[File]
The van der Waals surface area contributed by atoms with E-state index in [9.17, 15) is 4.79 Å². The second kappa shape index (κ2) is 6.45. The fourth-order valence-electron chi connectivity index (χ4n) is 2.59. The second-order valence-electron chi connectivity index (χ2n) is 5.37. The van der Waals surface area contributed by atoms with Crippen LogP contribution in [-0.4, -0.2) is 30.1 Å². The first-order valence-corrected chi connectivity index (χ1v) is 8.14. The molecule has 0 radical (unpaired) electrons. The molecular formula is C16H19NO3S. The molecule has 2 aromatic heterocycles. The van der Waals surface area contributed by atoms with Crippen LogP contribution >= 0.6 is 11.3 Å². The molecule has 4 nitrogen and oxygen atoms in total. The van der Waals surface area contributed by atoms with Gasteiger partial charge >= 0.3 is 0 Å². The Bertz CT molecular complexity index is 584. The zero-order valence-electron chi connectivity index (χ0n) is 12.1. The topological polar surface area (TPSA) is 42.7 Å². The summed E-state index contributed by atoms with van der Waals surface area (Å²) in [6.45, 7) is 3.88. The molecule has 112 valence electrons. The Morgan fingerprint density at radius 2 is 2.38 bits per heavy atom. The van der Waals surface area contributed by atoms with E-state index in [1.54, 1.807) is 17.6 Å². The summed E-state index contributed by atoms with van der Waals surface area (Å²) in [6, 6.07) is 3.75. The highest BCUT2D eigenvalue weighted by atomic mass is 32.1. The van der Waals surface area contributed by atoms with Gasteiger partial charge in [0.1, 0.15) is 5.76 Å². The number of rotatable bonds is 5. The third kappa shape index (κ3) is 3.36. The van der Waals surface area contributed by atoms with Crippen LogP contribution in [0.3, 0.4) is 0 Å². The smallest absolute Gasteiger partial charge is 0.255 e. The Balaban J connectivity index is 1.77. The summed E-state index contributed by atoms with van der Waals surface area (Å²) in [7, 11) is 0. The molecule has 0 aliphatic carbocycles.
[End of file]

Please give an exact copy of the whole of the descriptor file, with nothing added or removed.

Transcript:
The van der Waals surface area contributed by atoms with E-state index in [9.17, 15) is 4.79 Å². The second kappa shape index (κ2) is 6.45. The fourth-order valence-electron chi connectivity index (χ4n) is 2.59. The second-order valence-electron chi connectivity index (χ2n) is 5.37. The van der Waals surface area contributed by atoms with Crippen LogP contribution in [-0.4, -0.2) is 30.1 Å². The first-order valence-corrected chi connectivity index (χ1v) is 8.14. The molecule has 0 radical (unpaired) electrons. The molecular formula is C16H19NO3S. The molecule has 2 aromatic heterocycles. The van der Waals surface area contributed by atoms with Crippen LogP contribution >= 0.6 is 11.3 Å². The molecule has 4 nitrogen and oxygen atoms in total. The van der Waals surface area contributed by atoms with Gasteiger partial charge >= 0.3 is 0 Å². The Bertz CT molecular complexity index is 584. The zero-order valence-electron chi connectivity index (χ0n) is 12.1. The topological polar surface area (TPSA) is 42.7 Å². The summed E-state index contributed by atoms with van der Waals surface area (Å²) in [6.45, 7) is 3.88. The molecule has 112 valence electrons. The Morgan fingerprint density at radius 2 is 2.38 bits per heavy atom. The van der Waals surface area contributed by atoms with E-state index in [1.54, 1.807) is 17.6 Å². The summed E-state index contributed by atoms with van der Waals surface area (Å²) in [6, 6.07) is 3.75. The highest BCUT2D eigenvalue weighted by atomic mass is 32.1. The van der Waals surface area contributed by atoms with Gasteiger partial charge in [0.1, 0.15) is 5.76 Å². The number of rotatable bonds is 5. The third kappa shape index (κ3) is 3.36. The van der Waals surface area contributed by atoms with Crippen LogP contribution in [0.3, 0.4) is 0 Å². The smallest absolute Gasteiger partial charge is 0.255 e. The Balaban J connectivity index is 1.77. The summed E-state index contributed by atoms with van der Waals surface area (Å²) in [7, 11) is 0. The molecule has 0 aliphatic carbocycles.